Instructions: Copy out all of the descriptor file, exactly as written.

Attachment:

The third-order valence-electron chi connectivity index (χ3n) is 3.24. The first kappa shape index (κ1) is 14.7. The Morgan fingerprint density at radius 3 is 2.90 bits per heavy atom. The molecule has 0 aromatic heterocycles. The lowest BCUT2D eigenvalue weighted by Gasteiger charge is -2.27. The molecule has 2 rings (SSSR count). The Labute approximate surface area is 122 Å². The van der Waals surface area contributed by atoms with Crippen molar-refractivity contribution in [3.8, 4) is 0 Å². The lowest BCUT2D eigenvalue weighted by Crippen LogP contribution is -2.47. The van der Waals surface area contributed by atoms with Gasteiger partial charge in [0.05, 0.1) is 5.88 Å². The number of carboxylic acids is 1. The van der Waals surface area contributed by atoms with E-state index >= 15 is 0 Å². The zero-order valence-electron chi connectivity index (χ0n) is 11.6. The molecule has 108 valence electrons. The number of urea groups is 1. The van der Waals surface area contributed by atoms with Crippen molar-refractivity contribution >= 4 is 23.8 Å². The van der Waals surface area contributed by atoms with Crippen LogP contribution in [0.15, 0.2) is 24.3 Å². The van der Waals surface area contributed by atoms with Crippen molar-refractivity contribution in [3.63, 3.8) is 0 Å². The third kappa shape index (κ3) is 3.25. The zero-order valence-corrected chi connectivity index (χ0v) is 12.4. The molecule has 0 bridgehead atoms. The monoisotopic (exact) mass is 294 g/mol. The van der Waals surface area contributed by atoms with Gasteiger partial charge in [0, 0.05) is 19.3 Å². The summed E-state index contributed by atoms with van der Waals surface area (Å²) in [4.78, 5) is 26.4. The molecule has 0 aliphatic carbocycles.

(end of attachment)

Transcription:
The third-order valence-electron chi connectivity index (χ3n) is 3.24. The first kappa shape index (κ1) is 14.7. The Morgan fingerprint density at radius 3 is 2.90 bits per heavy atom. The molecule has 0 aromatic heterocycles. The lowest BCUT2D eigenvalue weighted by Gasteiger charge is -2.27. The molecule has 2 rings (SSSR count). The Labute approximate surface area is 122 Å². The van der Waals surface area contributed by atoms with Crippen molar-refractivity contribution in [3.8, 4) is 0 Å². The lowest BCUT2D eigenvalue weighted by Crippen LogP contribution is -2.47. The van der Waals surface area contributed by atoms with Gasteiger partial charge in [0.05, 0.1) is 5.88 Å². The number of carboxylic acids is 1. The van der Waals surface area contributed by atoms with E-state index >= 15 is 0 Å². The zero-order valence-electron chi connectivity index (χ0n) is 11.6. The molecule has 108 valence electrons. The number of urea groups is 1. The van der Waals surface area contributed by atoms with Crippen molar-refractivity contribution >= 4 is 23.8 Å². The van der Waals surface area contributed by atoms with Crippen LogP contribution in [0.15, 0.2) is 24.3 Å². The van der Waals surface area contributed by atoms with Crippen molar-refractivity contribution in [3.63, 3.8) is 0 Å². The third kappa shape index (κ3) is 3.25. The zero-order valence-corrected chi connectivity index (χ0v) is 12.4. The molecule has 0 bridgehead atoms. The monoisotopic (exact) mass is 294 g/mol. The van der Waals surface area contributed by atoms with Gasteiger partial charge in [0, 0.05) is 19.3 Å². The summed E-state index contributed by atoms with van der Waals surface area (Å²) in [4.78, 5) is 26.4. The molecule has 0 aliphatic carbocycles.